As your business grows, it’s natural that the marketing organization should evolve to reflect its current needs. As organizations grow and mature, they should be continuously adapting their structure to whatever needs come about. One resource I have found helpful is HubSpot’s CMO’s Guide to Marketing Organization Structure which shows great examples of how companies have chosen to structure their teams and why.
Marketing organization structure
One of the key factors worth considering early is how to align your organizational structure. Often this looks like a decision on whether to create a single centralized marketing organization or a decentralized marketing organization where marketers are dedicated in multiple parts of the organization. Centralized marketing organizations are structured as a marketing leader with senior marketing leaders reporting to them who execute across all audiences and product lines. Decentralized marketing organizations are structured as multiple marketing teams aligned to execute against dedicated product lines or business units.
There are benefits to both structures. Centralized marketing organizations can build functional marketing teams that drive consistency and shared learnings across the entire company. If the online marketer of a product is seeing strong results from a new online media channel being tested, it’s far more likely that those learnings will get expanded and leveraged to other product lines in the business. Customers are more likely to see a consistent message in the market with a central marketing organization because all creatives and messages are more tightly coordinated.
However, marketers in centralized organizations have to balance competing priorities across the organization, and this can create inefficiency and slow execution. In particular these conflicting priorities can make it very challenging for upstart products within a mature organization to get the marketing support they need. Centralized organizations are also incentivized to drive up gains for the overall organization, so they tend to be more inflexible to the needs of individual product lines. For example customizing emails for a specific product line may seem like a no-brainer for the business, but fall to the bottom of the priority list because the marketing organization is focused on larger optimizations that impact everyone.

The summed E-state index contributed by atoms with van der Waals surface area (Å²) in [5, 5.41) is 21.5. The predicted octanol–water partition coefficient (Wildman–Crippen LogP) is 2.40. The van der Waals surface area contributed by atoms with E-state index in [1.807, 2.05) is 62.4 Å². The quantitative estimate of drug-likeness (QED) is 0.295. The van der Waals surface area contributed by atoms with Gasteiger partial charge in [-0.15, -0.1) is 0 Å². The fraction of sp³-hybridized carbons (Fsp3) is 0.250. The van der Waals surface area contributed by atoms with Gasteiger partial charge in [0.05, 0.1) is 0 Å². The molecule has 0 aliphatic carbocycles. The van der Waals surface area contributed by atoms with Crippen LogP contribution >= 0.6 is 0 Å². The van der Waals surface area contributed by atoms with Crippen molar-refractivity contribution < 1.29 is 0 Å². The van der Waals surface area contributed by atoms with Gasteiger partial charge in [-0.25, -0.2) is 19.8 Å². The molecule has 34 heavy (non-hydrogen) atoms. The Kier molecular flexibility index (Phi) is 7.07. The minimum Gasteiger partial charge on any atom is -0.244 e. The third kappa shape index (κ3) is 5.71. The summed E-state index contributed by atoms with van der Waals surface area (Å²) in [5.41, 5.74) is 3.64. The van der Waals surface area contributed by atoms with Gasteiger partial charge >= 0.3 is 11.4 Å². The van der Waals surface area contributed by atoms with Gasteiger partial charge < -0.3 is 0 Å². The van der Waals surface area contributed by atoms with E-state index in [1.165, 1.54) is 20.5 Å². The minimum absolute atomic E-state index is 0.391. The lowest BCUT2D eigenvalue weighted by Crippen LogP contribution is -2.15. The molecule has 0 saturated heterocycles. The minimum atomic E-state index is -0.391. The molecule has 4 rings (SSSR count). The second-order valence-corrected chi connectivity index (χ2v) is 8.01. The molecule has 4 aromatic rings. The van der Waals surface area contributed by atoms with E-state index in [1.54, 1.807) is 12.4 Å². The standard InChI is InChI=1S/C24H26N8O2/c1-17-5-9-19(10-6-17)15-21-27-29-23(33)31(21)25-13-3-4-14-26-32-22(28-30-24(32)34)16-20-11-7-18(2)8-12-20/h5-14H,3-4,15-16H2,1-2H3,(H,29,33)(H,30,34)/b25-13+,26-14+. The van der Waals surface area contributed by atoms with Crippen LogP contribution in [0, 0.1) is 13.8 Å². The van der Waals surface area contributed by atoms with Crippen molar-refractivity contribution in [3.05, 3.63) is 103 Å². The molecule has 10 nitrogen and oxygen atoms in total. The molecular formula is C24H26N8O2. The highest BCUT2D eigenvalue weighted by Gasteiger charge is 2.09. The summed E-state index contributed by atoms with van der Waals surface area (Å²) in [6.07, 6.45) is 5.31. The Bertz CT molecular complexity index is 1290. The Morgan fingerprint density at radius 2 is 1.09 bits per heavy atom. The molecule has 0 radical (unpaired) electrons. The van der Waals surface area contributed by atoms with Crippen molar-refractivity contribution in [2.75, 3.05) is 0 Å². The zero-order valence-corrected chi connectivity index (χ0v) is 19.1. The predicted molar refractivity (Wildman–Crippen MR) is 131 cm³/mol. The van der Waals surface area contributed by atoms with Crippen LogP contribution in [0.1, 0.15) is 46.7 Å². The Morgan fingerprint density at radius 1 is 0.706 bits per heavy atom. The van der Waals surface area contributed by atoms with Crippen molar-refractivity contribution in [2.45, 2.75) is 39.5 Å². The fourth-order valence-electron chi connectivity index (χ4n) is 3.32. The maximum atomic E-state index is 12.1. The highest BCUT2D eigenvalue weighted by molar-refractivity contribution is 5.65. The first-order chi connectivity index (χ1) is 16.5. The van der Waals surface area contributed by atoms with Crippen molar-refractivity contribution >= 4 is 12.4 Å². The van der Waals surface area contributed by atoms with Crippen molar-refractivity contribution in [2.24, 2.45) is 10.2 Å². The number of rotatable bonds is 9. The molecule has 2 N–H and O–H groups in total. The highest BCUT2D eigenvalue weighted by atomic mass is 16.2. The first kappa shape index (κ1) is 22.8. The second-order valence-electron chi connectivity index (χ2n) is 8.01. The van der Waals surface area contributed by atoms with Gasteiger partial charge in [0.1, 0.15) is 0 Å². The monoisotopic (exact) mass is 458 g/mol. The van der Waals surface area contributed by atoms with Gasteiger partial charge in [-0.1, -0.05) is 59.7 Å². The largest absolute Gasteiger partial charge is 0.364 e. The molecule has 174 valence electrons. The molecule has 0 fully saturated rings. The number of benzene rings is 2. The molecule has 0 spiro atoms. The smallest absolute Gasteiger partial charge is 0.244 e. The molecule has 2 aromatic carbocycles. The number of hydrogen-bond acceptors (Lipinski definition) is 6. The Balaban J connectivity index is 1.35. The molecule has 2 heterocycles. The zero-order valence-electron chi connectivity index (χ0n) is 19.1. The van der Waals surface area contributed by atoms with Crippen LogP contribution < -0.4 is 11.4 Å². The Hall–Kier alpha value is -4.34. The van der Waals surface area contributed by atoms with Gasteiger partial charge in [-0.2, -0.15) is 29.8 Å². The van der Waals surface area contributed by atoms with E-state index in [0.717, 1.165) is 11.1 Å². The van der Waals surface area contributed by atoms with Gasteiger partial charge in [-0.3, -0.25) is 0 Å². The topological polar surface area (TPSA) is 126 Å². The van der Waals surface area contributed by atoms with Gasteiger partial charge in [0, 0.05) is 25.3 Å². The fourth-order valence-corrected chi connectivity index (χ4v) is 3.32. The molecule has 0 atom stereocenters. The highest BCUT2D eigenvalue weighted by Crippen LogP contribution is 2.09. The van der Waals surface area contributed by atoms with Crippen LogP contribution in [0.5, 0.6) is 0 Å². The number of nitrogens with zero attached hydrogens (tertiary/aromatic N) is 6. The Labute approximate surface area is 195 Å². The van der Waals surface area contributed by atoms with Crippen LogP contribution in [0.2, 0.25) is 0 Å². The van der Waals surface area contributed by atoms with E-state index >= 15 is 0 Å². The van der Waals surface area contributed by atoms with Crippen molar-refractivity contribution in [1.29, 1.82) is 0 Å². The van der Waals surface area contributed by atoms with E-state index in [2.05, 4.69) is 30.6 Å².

Decentralized marketing organizations can enable organizations to make decisions and act more quickly. They can hire marketers with deep expertise in a product or audience, and commit dedicated resources to ensuring a product or business unit is successful. The success of the marketing organization is more tightly coupled with the success of the product, with clear priorities and alignment on what it means to create success for the product line they support.
There are downsides to decentralized organization structure as well. If each product or business unit has to hire their own marketers, it can often be inefficient for managing cost or leveraging senior expertise. An example of this I’ve seen is a team trying to improve its efficiency in leveraging customer data to target sales outreach. Despite the fact there were senior leaders within the company with deep expertise in this area, this smaller team struggled both to make substantial gains in this area and also sent duplicate messages to the same customer. Decentralized teams often lack close coordination and communication between product lines, and this can result in inconsistent marketing messages.
Neither structure is inherently better or worse, rather which you should choose depends on where you are as an organization. Choose to have a centralized marketing organization that does a better job at coordinating across units and get the benefit of shared services? Or one that decentralizes marketing activities to business units where marketers are far more aligned to customers and the business unit priorities they support?
The key here is to progressively build out your marketing organization based on key functional expertise you need, and find versatile talent along the way. As you prove out repeatable channels that drive growth, this enables deeper investment with specialized roles. It’s not uncommon (and completely fine) to find very asymmetrical marketing organizations, such as performance-driven companies that have virtually no marketers other than online marketers.
I hope this gives you a look into some of the common functions and roles within a marketing organization. While this is certainly not the comprehensive list, thinking through and articulating where your business can benefit from marketing can improve your hiring effectiveness. And hopefully help you build and scale a high-functioning marketing organization!
Ada Chen Rekhi is co-founder & COO of Notejoy, a collaborative notes app for individuals and teams. She’s also an executive coach who works with founders and executives looking to scale themselves as they scale their teams. If you enjoyed this essay, subscribe to her newsletter or follow her on @adachen.